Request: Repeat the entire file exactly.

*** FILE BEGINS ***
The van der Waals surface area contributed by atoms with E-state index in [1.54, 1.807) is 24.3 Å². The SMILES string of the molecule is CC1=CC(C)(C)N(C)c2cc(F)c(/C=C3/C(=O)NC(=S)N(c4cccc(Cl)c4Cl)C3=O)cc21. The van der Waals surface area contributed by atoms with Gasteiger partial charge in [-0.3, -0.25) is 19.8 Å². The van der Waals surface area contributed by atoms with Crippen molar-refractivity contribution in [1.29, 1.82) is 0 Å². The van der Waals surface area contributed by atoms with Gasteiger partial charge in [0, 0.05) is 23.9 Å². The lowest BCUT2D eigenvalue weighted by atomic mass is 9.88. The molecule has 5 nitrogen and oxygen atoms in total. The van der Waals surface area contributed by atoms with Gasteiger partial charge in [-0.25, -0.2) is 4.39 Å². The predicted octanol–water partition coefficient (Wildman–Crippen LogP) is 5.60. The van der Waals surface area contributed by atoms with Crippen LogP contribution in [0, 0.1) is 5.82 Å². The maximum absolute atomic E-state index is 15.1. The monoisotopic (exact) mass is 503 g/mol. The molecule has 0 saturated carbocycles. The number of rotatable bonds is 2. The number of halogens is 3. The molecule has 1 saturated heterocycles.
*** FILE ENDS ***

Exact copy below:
The van der Waals surface area contributed by atoms with E-state index in [1.54, 1.807) is 24.3 Å². The SMILES string of the molecule is CC1=CC(C)(C)N(C)c2cc(F)c(/C=C3/C(=O)NC(=S)N(c4cccc(Cl)c4Cl)C3=O)cc21. The van der Waals surface area contributed by atoms with Gasteiger partial charge in [-0.3, -0.25) is 19.8 Å². The van der Waals surface area contributed by atoms with Crippen molar-refractivity contribution in [1.29, 1.82) is 0 Å². The van der Waals surface area contributed by atoms with Gasteiger partial charge in [0, 0.05) is 23.9 Å². The lowest BCUT2D eigenvalue weighted by atomic mass is 9.88. The molecule has 5 nitrogen and oxygen atoms in total. The van der Waals surface area contributed by atoms with Gasteiger partial charge in [-0.25, -0.2) is 4.39 Å². The predicted octanol–water partition coefficient (Wildman–Crippen LogP) is 5.60. The van der Waals surface area contributed by atoms with Crippen LogP contribution in [0, 0.1) is 5.82 Å². The maximum absolute atomic E-state index is 15.1. The monoisotopic (exact) mass is 503 g/mol. The molecule has 0 saturated carbocycles. The number of rotatable bonds is 2. The number of halogens is 3. The molecule has 1 saturated heterocycles.